Similarly, explains Kant, the principles of modality are not regular claims—even amongst the synthetic a priori—which are amenable to regular forms of justification. On the contrary, there must be something about the principles of modality that provides a basis for regular justification (if Kant’s analogy with the mathematical case is to be illuminating). He continues
Accordingly we can postulate the principles of modality with the very same right, since they do not augment* their concept of things in general, but rather only indicate the way in which in general it is combined with the cognitive power.CPR A234–235/B287
How is this indication of combination with our cognitive powers comparable to the construction of a circle? In general: the principles of modality are postulates because they draw out conditions on the conditions of possible experience. They don’t directly concern conditions on objects of experience, but rather concern how those conditions must be to be conditions on objects. This is why they are ‘subjectively’ synthetic: they do not directly concern objects, but rather concern the conditions of our representation of objects. But they are nevertheless, by this token, still conditions of possible experience at one remove. (Hence, the Deduction wasn’t wrong in trying to show that all of the categories are conditions of possible experience). Abaci makes a similar point in terms of our construction of a system of empirical cognition:
The assignment of each modal status to an object, rather than contributing to the representation of the object itself, contributes to our overall construction of a system of empirical cognition against the background of the structure and conditions of experience.Abaci 2019, 206
How, more particularly, do the modal principles thereby relate to the other, direct, conditions of possible experience? Elsewhere, I have argued that the principle of possibility is implicated in the possibility of having concepts with empirical content—especially a priori concepts (Leech forthcoming). My argument here has been that the role of the category of necessity—as explicated in the principle of necessity—is to capture an ‘understandable’, cognisable, notion of necessity, one which is implicated in the (other) principles which are all otherwise conditions of the possibility of experience. Put this way, it is clear that the principle of necessity itself provides a condition on conditions of possible experience; it is needed for those principles themselves, in their application to objects of experience, to be understandable—by virtue of the necessity they impute. One might think of the principles as a priori laws of nature (where nature is the unity of experience). The principle of necessity ensures that the conditional necessity in the things that are governed by these laws is understandable. At bottom, a pure necessary unity in experience is attributed to the activity of the transcendental unity of apperception (in the Deduction), but we need a further concept of necessity to capture necessary unity as it applies to objects given in space and time, which, Kant argues, is a lawlike necessary connection between states of things.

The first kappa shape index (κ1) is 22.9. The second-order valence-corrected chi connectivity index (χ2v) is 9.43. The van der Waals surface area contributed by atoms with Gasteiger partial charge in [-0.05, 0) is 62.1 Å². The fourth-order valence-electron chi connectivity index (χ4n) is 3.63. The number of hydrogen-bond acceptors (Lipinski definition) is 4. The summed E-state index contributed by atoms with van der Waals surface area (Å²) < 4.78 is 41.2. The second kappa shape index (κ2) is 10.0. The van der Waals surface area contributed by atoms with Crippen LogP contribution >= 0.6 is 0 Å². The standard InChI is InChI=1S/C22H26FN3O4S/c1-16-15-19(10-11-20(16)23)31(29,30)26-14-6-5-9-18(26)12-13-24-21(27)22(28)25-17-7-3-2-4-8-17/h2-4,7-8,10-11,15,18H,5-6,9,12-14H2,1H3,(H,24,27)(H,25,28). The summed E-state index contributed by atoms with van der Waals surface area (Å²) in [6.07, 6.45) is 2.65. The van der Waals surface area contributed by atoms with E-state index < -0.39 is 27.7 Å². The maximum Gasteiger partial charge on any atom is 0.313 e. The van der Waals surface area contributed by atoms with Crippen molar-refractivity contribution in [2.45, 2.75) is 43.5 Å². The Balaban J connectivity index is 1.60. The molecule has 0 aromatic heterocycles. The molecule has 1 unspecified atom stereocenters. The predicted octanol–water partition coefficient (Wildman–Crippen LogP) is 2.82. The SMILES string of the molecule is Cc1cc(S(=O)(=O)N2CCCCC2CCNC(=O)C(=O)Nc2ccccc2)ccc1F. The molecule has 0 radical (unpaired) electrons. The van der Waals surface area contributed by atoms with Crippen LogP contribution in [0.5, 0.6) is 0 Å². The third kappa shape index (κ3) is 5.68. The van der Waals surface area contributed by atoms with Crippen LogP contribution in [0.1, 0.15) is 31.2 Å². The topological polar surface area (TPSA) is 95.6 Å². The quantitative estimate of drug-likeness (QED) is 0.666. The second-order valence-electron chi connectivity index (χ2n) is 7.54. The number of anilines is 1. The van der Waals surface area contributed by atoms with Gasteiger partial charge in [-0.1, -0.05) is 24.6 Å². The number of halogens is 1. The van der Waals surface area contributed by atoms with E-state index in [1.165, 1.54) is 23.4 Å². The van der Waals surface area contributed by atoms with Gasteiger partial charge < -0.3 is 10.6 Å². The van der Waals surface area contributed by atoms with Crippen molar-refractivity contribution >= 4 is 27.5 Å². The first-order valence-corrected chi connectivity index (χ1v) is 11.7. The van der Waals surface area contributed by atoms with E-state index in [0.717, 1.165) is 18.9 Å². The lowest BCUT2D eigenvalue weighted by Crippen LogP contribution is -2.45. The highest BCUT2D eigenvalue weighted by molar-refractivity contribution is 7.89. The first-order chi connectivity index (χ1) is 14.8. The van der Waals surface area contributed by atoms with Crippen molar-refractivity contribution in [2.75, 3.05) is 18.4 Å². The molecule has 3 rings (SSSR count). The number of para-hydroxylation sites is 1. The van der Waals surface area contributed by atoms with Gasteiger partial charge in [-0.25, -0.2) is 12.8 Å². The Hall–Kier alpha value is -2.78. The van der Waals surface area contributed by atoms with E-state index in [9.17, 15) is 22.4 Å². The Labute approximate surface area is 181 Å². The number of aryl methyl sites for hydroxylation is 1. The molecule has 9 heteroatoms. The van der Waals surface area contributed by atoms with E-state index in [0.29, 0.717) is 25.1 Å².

Kant describes a postulate in mathematics as a practical proposition. Should we also take the modal principles to be practical propositions?18 I cannot fully settle this issue here. However, a crucial disanalogy is that, whilst all concepts have both form (generality) and matter, mathematical concepts have a “made” matter, whereas the categories have a “given” matter, albeit one that is given independently of experience.19 As Kant outlines in (CPR A234/B287), the object of a mathematical concept must be produced in order to generate the concept—the matter of the concept must be constructed. Since the construction of the circle contributes to the very generation of the concept, one cannot justify the construction procedure by appeal to the concept of a circle. The modal concepts are not mathematical concepts, and so we cannot carry over this precise line of reasoning. We can however carry over the general idea, which is that because the modal categories concern conditions on conditions of possible experience, they cannot receive the same treatment as straightforward conditions on experience.
Does this mean that they should receive no justification or explanation at all? After all, Kant offers “proofs” of the other principles (CPR A162/B202, A165/B207, A176/B218, A182/B224, A189/B232, A211/B256), but only an “elucidation” of the modal principles (CPR A219/B266). No. Just because something cannot be “proved”, it does not follow that one cannot give a different kind of explanation of it. We can allow that Kant does give an argument for the principle of necessity; we must just take it to be a different kind of argument. And indeed, rather than arguing that the principle of necessity is (straightforwardly) a condition of some aspect of possible experience, Kant argues—or so I say—that it is a condition on conditions of possible experience; a condition on the necessity in the a priori laws of nature.
9 CODA: The Function of Necessity Judgments